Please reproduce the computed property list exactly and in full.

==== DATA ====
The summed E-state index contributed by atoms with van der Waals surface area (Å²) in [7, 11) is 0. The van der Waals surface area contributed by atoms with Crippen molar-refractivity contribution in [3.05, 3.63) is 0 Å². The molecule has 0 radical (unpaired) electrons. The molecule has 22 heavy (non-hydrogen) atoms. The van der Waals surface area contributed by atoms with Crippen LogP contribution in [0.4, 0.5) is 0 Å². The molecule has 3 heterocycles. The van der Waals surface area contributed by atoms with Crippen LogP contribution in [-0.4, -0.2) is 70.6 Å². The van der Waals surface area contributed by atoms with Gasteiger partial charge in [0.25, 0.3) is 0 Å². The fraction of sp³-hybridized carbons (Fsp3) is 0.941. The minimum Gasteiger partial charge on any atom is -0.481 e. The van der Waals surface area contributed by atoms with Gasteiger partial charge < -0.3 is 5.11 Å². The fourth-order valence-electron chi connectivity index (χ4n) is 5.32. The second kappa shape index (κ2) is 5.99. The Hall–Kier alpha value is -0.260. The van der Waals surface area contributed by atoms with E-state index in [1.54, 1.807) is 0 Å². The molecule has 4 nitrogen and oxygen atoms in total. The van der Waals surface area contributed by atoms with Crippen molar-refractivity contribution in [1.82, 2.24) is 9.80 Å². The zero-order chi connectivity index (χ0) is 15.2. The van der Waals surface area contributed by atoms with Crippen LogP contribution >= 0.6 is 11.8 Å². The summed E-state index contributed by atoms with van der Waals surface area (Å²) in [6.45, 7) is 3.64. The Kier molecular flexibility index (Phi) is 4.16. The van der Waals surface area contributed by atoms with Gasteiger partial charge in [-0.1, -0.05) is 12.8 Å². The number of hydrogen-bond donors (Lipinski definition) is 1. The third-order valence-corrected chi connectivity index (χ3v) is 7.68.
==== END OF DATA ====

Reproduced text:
The summed E-state index contributed by atoms with van der Waals surface area (Å²) in [7, 11) is 0. The van der Waals surface area contributed by atoms with Crippen molar-refractivity contribution in [3.05, 3.63) is 0 Å². The molecule has 0 radical (unpaired) electrons. The molecule has 22 heavy (non-hydrogen) atoms. The van der Waals surface area contributed by atoms with Crippen LogP contribution in [0.4, 0.5) is 0 Å². The molecule has 3 heterocycles. The van der Waals surface area contributed by atoms with Crippen LogP contribution in [-0.4, -0.2) is 70.6 Å². The van der Waals surface area contributed by atoms with Gasteiger partial charge in [0.25, 0.3) is 0 Å². The fraction of sp³-hybridized carbons (Fsp3) is 0.941. The minimum Gasteiger partial charge on any atom is -0.481 e. The van der Waals surface area contributed by atoms with Gasteiger partial charge < -0.3 is 5.11 Å². The fourth-order valence-electron chi connectivity index (χ4n) is 5.32. The second kappa shape index (κ2) is 5.99. The Hall–Kier alpha value is -0.260. The van der Waals surface area contributed by atoms with E-state index in [1.54, 1.807) is 0 Å². The molecule has 4 nitrogen and oxygen atoms in total. The van der Waals surface area contributed by atoms with Crippen molar-refractivity contribution in [1.82, 2.24) is 9.80 Å². The zero-order chi connectivity index (χ0) is 15.2. The van der Waals surface area contributed by atoms with Crippen LogP contribution >= 0.6 is 11.8 Å². The summed E-state index contributed by atoms with van der Waals surface area (Å²) in [6.45, 7) is 3.64. The Kier molecular flexibility index (Phi) is 4.16. The van der Waals surface area contributed by atoms with Gasteiger partial charge in [-0.1, -0.05) is 12.8 Å². The number of hydrogen-bond donors (Lipinski definition) is 1. The third-order valence-corrected chi connectivity index (χ3v) is 7.68.